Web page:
Table 1

Stability of increased RF isotypes and prevalence of RA during the follow up period1-150


Of the 135 participants, 15 had manifestations of RA when the original blood samples were collected in 1974–1987. As can be seen from table 2 seven of the 120 symptom free seropositive participants developed RA during the observation period, which ranged from 9 to 22 years (mean 16.5), corresponding to an average annual incidence rate of 0.35%. However, none of the 36 participants who became seronegative developed RA and only one of 30 with persistently raised single RF isotype, compared with six of 54 with an increase of more than one RF isotype (table 3). The risk of developing RA was thus about 7.5 times greater in the last group than among the remaining participants (p=0.045). It should be noted that symptoms of RF did not begin in any of the seven participants until at least two years after the original blood sample was obtained. Furthermore, none of the participants had a history of symptoms suggesting that they might have developed a transient RA that had subsided when this study was carried out.

Table 2

Incidence of RA in relation to RF findings in original blood samples from 1974–1987

Table 3

Incidence of RA and RF findings in blood samples from 1996


In this study the long term stability of RF isotype increases was evaluated in the context of prevalence of RA and the risk of developing this disease. In agreement with previous studies3 increase of RF was very stable (100%) in the RA patients, but it was also relatively stable in participants who had still not developed RA, especially in those with a combined increase of IgM and IgA RF (74%).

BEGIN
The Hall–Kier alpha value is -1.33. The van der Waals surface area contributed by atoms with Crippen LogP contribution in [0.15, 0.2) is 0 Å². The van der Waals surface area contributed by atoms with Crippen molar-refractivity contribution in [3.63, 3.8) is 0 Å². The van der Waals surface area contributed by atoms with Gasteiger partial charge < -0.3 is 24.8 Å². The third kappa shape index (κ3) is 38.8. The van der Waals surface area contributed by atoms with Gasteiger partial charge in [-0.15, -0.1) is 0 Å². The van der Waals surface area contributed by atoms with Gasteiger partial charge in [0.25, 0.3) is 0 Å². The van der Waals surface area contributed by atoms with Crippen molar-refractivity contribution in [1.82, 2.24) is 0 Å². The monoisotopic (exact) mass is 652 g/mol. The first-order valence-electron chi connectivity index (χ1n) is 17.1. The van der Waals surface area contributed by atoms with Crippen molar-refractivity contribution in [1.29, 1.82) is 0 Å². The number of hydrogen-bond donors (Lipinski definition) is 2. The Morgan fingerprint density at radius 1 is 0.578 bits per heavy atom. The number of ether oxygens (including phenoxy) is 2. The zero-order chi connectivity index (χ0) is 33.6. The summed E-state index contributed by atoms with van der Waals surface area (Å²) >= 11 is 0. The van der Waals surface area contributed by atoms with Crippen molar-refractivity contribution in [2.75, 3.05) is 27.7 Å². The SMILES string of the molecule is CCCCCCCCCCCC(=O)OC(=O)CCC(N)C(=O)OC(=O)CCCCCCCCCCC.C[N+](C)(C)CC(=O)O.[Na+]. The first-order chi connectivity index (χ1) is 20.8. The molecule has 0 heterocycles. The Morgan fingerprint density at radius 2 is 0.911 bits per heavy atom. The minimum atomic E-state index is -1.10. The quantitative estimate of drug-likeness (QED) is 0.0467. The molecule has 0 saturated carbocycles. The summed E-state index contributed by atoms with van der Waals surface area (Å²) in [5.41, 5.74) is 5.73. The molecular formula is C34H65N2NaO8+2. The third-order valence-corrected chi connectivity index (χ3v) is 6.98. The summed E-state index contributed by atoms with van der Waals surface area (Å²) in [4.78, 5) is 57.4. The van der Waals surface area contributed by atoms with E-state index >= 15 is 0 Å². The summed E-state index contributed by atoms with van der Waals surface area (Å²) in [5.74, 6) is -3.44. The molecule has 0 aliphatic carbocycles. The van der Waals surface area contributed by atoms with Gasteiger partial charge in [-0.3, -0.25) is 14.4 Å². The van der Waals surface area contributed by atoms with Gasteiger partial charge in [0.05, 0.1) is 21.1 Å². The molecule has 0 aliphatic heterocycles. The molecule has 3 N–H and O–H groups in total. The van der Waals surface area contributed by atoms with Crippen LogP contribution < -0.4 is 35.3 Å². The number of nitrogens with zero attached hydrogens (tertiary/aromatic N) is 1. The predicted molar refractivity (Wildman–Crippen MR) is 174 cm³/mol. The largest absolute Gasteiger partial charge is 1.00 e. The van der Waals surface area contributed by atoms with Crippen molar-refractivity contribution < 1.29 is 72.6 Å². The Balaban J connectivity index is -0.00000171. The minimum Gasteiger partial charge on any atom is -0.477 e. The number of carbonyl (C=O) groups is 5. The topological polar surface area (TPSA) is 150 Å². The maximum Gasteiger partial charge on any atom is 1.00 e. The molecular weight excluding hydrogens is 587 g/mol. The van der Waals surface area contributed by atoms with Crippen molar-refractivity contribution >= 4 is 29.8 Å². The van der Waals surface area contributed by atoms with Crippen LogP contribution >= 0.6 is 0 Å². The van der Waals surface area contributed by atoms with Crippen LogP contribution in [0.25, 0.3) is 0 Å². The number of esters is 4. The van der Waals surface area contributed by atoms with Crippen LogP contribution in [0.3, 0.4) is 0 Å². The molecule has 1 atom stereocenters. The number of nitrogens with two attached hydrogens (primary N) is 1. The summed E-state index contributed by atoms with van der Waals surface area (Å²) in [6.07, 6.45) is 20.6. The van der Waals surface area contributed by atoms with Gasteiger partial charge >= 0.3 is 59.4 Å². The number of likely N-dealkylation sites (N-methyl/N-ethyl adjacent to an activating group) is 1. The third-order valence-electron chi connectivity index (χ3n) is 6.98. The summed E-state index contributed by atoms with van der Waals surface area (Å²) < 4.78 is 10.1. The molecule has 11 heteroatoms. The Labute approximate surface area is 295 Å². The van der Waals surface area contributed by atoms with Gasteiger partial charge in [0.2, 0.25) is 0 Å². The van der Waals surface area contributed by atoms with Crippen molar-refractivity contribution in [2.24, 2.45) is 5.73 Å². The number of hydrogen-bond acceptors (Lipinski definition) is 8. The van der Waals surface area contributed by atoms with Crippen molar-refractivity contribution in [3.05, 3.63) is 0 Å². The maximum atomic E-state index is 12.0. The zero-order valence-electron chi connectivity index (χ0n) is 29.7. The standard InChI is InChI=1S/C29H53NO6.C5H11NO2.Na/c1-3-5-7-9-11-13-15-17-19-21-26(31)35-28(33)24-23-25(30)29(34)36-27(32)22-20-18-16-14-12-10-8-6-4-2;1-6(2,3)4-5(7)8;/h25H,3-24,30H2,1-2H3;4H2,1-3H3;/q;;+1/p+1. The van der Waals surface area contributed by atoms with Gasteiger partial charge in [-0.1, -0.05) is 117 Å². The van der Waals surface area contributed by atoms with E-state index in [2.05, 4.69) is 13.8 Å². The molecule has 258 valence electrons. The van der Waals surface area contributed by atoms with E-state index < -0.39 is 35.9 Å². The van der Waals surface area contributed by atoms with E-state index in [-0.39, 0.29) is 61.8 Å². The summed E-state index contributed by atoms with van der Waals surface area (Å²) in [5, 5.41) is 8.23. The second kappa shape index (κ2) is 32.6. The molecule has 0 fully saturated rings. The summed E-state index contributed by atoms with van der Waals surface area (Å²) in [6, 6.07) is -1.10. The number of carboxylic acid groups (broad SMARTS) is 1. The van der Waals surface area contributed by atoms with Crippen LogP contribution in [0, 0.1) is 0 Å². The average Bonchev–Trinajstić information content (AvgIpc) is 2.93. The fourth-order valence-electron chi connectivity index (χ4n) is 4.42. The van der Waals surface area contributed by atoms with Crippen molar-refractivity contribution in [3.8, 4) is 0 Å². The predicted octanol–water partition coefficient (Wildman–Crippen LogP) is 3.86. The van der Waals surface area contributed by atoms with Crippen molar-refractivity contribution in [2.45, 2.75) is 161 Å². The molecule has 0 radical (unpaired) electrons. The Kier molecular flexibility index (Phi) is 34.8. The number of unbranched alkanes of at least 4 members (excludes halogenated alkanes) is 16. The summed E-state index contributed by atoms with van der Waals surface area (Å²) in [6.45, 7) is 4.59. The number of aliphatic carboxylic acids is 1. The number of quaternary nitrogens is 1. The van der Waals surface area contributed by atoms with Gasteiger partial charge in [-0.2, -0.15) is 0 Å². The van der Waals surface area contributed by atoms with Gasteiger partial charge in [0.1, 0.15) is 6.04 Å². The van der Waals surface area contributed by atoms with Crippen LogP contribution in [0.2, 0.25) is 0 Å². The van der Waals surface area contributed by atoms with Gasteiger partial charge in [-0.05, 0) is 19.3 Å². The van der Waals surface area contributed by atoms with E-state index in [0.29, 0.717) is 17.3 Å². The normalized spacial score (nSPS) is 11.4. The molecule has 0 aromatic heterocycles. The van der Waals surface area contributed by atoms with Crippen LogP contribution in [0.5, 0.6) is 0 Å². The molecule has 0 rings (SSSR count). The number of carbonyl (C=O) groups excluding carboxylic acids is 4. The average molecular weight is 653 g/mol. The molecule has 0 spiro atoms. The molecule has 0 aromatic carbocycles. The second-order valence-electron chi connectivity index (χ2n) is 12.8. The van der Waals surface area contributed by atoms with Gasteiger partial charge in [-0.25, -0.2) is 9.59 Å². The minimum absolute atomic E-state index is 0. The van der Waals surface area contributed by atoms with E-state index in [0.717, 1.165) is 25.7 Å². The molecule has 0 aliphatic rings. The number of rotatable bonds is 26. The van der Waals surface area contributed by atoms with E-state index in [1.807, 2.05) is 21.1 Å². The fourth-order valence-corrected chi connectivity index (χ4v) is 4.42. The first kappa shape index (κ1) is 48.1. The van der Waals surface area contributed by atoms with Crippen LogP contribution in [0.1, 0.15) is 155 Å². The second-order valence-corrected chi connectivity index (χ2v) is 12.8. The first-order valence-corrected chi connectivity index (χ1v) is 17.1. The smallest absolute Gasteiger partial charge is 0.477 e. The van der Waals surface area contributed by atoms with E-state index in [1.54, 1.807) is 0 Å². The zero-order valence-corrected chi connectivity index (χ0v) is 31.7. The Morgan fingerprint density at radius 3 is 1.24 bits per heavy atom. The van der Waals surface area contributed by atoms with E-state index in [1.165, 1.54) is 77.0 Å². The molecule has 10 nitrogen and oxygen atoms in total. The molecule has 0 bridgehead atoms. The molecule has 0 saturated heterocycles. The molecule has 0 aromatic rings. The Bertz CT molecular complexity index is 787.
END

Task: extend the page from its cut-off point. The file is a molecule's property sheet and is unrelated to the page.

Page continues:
The prevalence of RA has been estimated to be approximately 1% among white populations5 but it was 16% in our RF positive study cohort. It is of interest that participants with increased concentrations of both IgM and IgA RF in 1996 had about 10 times higher prevalence of RA than those who had become seronegative or had only one persistently increased RF istotype (table 1). This agrees with the finding that IgM and IgA RF is characteristic for RA patients.2 ,10 Eberhardt et alhave reported similiar RF isotype increases in early RA11 and divergent findings may in part be attributable to methodological differences.12

Increase of RF before clinical onset of RA is well documented.3 ,12 ,13 The annual incidence rate of RA has in several studies been reported to be 0.022% to 0.06%,7 ,14 and in Finland the annual incidence of seropositive RA was estimated to be about 0.03% between 1980 and 1990.6 We have previously reported that about 5% of 173 symptom free subjects with increased RF developed RA during a mean observation time of 9.6 years compared with none of 156 age and sex matched RF negative controls.3 Our present findings indicate that people with an increase of more than one RF isotype have an annual RA incidence of 0.67%, which is about 22 times higher than was observed for RF positive RA in the adult Finish population between 1980 and 1990.6 Furthermore, epidemiological studies have shown an annual incidence rates ranging from 0.074 to 0.157 for people over 40 years.14 However, the mean age at diagnosis of RA increased from 50.2 to 57.8 years between 1975 and 1990.15It is not known whether this also applies to Iceland.

In conclusion, our findings show that an increase of RF is relatively stable even in symptom free persons, especially when more than one RF isotype is raised. Furthermore, symptom free people with stable increase of RF have a markedly increased incidence of RA, the predominant RF pattern being a combined increase in IgM and IgA RF. The fact that increases of RF can precede clinical disease for a long period of time indicates that factors regulating RF production may play a primary part in the pathogenesis of RA.


We thank Drs Ásmundur Brekkan and Nikulás Sigfússon for their contribution to this study.



  • Funding: this study was funded by The Icelandic Science Foundation and the National Hospital Science Fund.